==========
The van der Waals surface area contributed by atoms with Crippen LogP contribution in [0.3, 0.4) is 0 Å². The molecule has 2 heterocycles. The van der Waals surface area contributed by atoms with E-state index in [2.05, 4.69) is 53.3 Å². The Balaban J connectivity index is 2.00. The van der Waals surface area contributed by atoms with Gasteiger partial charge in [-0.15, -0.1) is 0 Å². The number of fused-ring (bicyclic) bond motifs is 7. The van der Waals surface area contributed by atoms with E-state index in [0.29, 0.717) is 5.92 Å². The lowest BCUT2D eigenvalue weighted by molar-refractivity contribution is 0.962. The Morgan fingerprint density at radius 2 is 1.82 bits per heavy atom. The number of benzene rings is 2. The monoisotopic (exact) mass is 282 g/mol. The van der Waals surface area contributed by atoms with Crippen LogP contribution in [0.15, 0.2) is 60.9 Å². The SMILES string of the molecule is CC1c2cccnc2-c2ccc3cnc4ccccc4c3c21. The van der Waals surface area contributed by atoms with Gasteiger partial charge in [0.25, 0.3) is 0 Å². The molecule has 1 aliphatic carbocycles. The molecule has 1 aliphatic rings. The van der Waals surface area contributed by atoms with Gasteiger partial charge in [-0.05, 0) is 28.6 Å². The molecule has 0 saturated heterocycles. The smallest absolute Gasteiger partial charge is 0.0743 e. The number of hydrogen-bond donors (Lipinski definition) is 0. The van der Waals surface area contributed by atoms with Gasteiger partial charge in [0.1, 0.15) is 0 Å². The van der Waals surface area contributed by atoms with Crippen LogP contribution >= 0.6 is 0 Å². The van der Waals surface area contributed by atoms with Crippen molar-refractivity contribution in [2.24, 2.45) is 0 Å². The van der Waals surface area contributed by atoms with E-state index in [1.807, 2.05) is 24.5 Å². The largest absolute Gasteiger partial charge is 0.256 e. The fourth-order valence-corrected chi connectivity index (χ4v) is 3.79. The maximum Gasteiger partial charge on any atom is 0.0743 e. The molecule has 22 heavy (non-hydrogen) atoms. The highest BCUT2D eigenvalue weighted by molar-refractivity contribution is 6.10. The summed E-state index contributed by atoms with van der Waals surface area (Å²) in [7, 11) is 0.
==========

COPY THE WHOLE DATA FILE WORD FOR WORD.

The van der Waals surface area contributed by atoms with Crippen LogP contribution in [0.3, 0.4) is 0 Å². The molecule has 2 heterocycles. The van der Waals surface area contributed by atoms with E-state index in [2.05, 4.69) is 53.3 Å². The Balaban J connectivity index is 2.00. The van der Waals surface area contributed by atoms with Gasteiger partial charge in [-0.15, -0.1) is 0 Å². The number of fused-ring (bicyclic) bond motifs is 7. The van der Waals surface area contributed by atoms with E-state index in [0.29, 0.717) is 5.92 Å². The lowest BCUT2D eigenvalue weighted by molar-refractivity contribution is 0.962. The Morgan fingerprint density at radius 2 is 1.82 bits per heavy atom. The number of benzene rings is 2. The monoisotopic (exact) mass is 282 g/mol. The van der Waals surface area contributed by atoms with Crippen LogP contribution in [0.15, 0.2) is 60.9 Å². The SMILES string of the molecule is CC1c2cccnc2-c2ccc3cnc4ccccc4c3c21. The van der Waals surface area contributed by atoms with Gasteiger partial charge in [0.25, 0.3) is 0 Å². The molecule has 1 aliphatic carbocycles. The molecule has 1 aliphatic rings. The van der Waals surface area contributed by atoms with Gasteiger partial charge in [-0.05, 0) is 28.6 Å². The molecule has 0 saturated heterocycles. The smallest absolute Gasteiger partial charge is 0.0743 e. The number of hydrogen-bond donors (Lipinski definition) is 0. The van der Waals surface area contributed by atoms with Gasteiger partial charge in [0.1, 0.15) is 0 Å². The van der Waals surface area contributed by atoms with Crippen LogP contribution >= 0.6 is 0 Å². The van der Waals surface area contributed by atoms with Crippen molar-refractivity contribution in [2.24, 2.45) is 0 Å². The van der Waals surface area contributed by atoms with E-state index in [1.807, 2.05) is 24.5 Å². The largest absolute Gasteiger partial charge is 0.256 e. The fourth-order valence-corrected chi connectivity index (χ4v) is 3.79. The maximum Gasteiger partial charge on any atom is 0.0743 e. The molecule has 22 heavy (non-hydrogen) atoms. The highest BCUT2D eigenvalue weighted by molar-refractivity contribution is 6.10. The summed E-state index contributed by atoms with van der Waals surface area (Å²) in [7, 11) is 0.